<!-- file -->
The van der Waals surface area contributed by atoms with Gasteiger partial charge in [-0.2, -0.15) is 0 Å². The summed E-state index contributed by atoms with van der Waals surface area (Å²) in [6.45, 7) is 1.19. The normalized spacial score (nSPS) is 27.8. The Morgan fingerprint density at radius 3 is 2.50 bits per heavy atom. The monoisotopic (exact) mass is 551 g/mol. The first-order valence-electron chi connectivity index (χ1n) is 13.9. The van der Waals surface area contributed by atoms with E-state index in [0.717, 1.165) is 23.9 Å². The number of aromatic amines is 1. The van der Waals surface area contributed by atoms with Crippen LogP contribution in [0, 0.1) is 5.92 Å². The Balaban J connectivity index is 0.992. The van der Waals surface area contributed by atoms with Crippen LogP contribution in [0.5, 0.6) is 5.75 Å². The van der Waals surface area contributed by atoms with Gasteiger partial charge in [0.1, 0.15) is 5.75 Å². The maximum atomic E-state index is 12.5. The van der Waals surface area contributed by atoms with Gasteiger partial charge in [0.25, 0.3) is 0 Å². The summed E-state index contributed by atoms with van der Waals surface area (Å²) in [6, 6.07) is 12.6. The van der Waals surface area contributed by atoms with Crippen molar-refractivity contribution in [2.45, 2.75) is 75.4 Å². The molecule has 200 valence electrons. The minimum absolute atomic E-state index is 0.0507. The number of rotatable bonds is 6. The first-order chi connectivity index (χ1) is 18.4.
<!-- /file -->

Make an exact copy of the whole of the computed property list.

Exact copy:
The van der Waals surface area contributed by atoms with Gasteiger partial charge in [-0.2, -0.15) is 0 Å². The summed E-state index contributed by atoms with van der Waals surface area (Å²) in [6.45, 7) is 1.19. The normalized spacial score (nSPS) is 27.8. The Morgan fingerprint density at radius 3 is 2.50 bits per heavy atom. The monoisotopic (exact) mass is 551 g/mol. The first-order valence-electron chi connectivity index (χ1n) is 13.9. The van der Waals surface area contributed by atoms with E-state index in [0.717, 1.165) is 23.9 Å². The number of aromatic amines is 1. The van der Waals surface area contributed by atoms with Crippen LogP contribution in [0, 0.1) is 5.92 Å². The Balaban J connectivity index is 0.992. The van der Waals surface area contributed by atoms with Crippen LogP contribution in [0.5, 0.6) is 5.75 Å². The van der Waals surface area contributed by atoms with Gasteiger partial charge in [0.1, 0.15) is 5.75 Å². The maximum atomic E-state index is 12.5. The van der Waals surface area contributed by atoms with Gasteiger partial charge in [0.25, 0.3) is 0 Å². The summed E-state index contributed by atoms with van der Waals surface area (Å²) in [6, 6.07) is 12.6. The van der Waals surface area contributed by atoms with Crippen molar-refractivity contribution in [2.45, 2.75) is 75.4 Å². The molecule has 200 valence electrons. The minimum absolute atomic E-state index is 0.0507. The number of rotatable bonds is 6. The first-order chi connectivity index (χ1) is 18.4.